1. by law we (coFWD/161/CreativeMedwayCiC) are required to make any ‘publicly promoted’ events or activity accessible to all and failure to be ‘accessible’ or not provide advanced notice of building/space accessibility limitations will likely land us in trouble.

2. it is very important that all of our events are measured for capacity and that we know who is coming to or has been through our doors, this is important for safety and security, and it also means the person running such activities can easily update participants of any changes or additional correspondence.

Area: South East

Working For An Indie Record Label – Part 4: Making Sense Of Social Media – By Luke Crook

So, one of THE most important parts of being successful either as a band, a label or even a brand is how you connect with your fan base and demographic. Despite what people say, there are pretty much 2 major ways of getting in touch with your fan base to let them know what’s happening, Facebook & Twitter. Most of the courses I end up on are either about Social Media full stop, or have a massive section dedicated to it.

It’s all about social media. You can’t get away from it, try as you might. The problem is, both the main social media platforms operate completely differently so different strategies are needed. Twitter never changes. 140 unadulterated characters of text to use and abuse as best you can, tag people in it and share that Instagram photo of your dog with your sunglasses on (don’t deny it, we’ve all thought about it). Facebook allows you to present music, videos, photos, competitions and all sorts of lovely things internally (you don’t have to leave Facebook to see them), but the buggers keep changing the format every 4 months, and by the time you’ve worked it out, they sweep the rug out from under you and change it all. Not to mention all their restrictions on advertising inside the website. Don’t put anything in your bands cover photo that tells someone where to buy a product. Facebook will take your page down without telling you. By all means say its out or available though! They do however have some insanely good (albeit slightly 1984/Orwellian) marketing devices. We’ll get to that later.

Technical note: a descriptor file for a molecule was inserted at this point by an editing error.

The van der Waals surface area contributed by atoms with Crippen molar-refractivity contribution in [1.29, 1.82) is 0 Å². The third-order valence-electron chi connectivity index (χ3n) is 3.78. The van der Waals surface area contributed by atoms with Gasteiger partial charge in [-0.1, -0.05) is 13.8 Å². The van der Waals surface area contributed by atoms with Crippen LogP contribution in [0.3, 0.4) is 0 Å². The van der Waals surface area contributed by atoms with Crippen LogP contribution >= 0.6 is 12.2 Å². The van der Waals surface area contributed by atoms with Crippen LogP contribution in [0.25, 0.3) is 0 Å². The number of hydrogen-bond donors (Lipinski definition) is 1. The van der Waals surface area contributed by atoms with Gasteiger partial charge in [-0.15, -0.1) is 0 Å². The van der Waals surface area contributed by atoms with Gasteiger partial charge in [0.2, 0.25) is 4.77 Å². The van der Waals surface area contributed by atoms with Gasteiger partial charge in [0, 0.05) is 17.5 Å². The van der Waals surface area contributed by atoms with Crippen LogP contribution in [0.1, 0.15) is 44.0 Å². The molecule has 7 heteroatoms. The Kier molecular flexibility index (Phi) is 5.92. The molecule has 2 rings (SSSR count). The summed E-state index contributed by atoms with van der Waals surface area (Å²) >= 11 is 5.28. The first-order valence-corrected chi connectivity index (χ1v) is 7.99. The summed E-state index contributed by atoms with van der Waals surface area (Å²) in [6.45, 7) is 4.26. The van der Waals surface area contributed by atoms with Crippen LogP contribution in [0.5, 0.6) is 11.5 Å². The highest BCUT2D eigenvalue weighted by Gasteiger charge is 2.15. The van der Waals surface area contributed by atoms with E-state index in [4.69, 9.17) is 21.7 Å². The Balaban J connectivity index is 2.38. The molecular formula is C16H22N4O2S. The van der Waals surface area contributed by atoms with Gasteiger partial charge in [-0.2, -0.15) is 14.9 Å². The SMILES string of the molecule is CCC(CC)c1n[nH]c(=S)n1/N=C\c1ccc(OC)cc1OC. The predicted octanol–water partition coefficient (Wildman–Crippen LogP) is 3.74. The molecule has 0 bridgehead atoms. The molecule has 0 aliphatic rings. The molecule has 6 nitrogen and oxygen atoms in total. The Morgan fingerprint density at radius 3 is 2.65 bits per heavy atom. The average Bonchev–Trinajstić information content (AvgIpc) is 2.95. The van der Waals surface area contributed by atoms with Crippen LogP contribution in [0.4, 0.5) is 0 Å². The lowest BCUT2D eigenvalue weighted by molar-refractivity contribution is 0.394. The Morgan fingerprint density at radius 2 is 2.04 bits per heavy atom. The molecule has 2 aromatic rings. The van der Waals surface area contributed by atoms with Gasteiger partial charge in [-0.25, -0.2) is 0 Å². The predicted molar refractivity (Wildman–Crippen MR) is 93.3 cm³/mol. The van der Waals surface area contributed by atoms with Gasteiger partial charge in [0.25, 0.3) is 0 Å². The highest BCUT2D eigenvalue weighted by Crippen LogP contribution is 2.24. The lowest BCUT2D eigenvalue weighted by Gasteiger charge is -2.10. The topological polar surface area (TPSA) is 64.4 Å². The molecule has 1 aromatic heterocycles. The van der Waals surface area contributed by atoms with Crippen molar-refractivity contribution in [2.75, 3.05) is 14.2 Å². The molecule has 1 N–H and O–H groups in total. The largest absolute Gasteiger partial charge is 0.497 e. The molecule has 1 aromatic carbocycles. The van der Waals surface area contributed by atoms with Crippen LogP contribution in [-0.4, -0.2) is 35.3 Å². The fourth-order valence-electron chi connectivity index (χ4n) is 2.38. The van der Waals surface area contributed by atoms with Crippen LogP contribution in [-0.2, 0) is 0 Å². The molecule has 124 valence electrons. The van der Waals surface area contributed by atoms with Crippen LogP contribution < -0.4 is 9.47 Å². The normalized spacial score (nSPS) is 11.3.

There are, of course, other ways of engaging your fans. That lovely website you spent £4k on development and that amazing feature that no-one else has done yet for example. The problem is, you’ll find it very quickly becomes a holding page for you to link to from your Facebook/Twitter account (We were actually talking about this in the office after I wrote this). However, it is an amazing way to archive your work and keep things neatly organized in a way that other places don’t. A good example is your gig list. Myspace makes it looks ugly in my opinion and that puts people off reading it. Keep it on your website, drive a bit of traffic that way and lay it out in a way you would like to see it. It’s your website after all!